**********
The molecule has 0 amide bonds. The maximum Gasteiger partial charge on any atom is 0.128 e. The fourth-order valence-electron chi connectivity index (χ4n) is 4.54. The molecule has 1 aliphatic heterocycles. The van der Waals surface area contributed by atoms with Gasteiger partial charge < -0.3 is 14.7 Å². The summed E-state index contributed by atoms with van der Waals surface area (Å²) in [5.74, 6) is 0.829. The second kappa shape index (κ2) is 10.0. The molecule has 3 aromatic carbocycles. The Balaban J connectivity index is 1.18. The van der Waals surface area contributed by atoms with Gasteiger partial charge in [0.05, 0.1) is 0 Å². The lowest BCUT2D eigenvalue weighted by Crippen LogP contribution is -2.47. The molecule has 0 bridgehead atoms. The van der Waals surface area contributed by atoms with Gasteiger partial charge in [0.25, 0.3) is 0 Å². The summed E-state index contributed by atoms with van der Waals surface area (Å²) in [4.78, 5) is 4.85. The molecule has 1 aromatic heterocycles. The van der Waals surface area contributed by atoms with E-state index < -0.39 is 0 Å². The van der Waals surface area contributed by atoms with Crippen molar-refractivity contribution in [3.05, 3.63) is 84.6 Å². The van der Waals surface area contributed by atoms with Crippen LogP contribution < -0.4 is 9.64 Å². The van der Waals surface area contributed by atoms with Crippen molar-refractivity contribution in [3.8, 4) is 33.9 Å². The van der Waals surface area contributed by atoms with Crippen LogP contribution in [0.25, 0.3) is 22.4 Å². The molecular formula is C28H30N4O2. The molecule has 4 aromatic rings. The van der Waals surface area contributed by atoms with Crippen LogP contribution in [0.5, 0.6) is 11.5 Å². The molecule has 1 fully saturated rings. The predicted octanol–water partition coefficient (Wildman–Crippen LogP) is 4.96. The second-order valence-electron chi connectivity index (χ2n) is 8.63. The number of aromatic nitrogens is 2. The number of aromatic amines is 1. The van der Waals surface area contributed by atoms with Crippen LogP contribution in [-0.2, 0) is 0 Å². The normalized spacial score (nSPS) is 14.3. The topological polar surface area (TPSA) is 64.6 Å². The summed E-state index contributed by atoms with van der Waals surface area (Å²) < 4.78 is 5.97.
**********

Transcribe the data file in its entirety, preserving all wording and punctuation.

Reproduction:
The molecule has 0 amide bonds. The maximum Gasteiger partial charge on any atom is 0.128 e. The fourth-order valence-electron chi connectivity index (χ4n) is 4.54. The molecule has 1 aliphatic heterocycles. The van der Waals surface area contributed by atoms with Gasteiger partial charge < -0.3 is 14.7 Å². The summed E-state index contributed by atoms with van der Waals surface area (Å²) in [5.74, 6) is 0.829. The second kappa shape index (κ2) is 10.0. The molecule has 3 aromatic carbocycles. The Balaban J connectivity index is 1.18. The van der Waals surface area contributed by atoms with Gasteiger partial charge in [0.05, 0.1) is 0 Å². The lowest BCUT2D eigenvalue weighted by Crippen LogP contribution is -2.47. The molecule has 0 bridgehead atoms. The van der Waals surface area contributed by atoms with Gasteiger partial charge in [0.25, 0.3) is 0 Å². The summed E-state index contributed by atoms with van der Waals surface area (Å²) in [4.78, 5) is 4.85. The molecule has 1 aromatic heterocycles. The van der Waals surface area contributed by atoms with E-state index < -0.39 is 0 Å². The van der Waals surface area contributed by atoms with Crippen molar-refractivity contribution in [3.05, 3.63) is 84.6 Å². The van der Waals surface area contributed by atoms with Crippen LogP contribution < -0.4 is 9.64 Å². The van der Waals surface area contributed by atoms with Crippen molar-refractivity contribution in [3.8, 4) is 33.9 Å². The van der Waals surface area contributed by atoms with Crippen LogP contribution in [0.25, 0.3) is 22.4 Å². The molecular formula is C28H30N4O2. The molecule has 4 aromatic rings. The van der Waals surface area contributed by atoms with Crippen LogP contribution in [0.5, 0.6) is 11.5 Å². The molecule has 1 fully saturated rings. The predicted octanol–water partition coefficient (Wildman–Crippen LogP) is 4.96. The second-order valence-electron chi connectivity index (χ2n) is 8.63. The number of aromatic nitrogens is 2. The number of aromatic amines is 1. The van der Waals surface area contributed by atoms with Crippen LogP contribution in [-0.2, 0) is 0 Å². The normalized spacial score (nSPS) is 14.3. The topological polar surface area (TPSA) is 64.6 Å². The summed E-state index contributed by atoms with van der Waals surface area (Å²) < 4.78 is 5.97.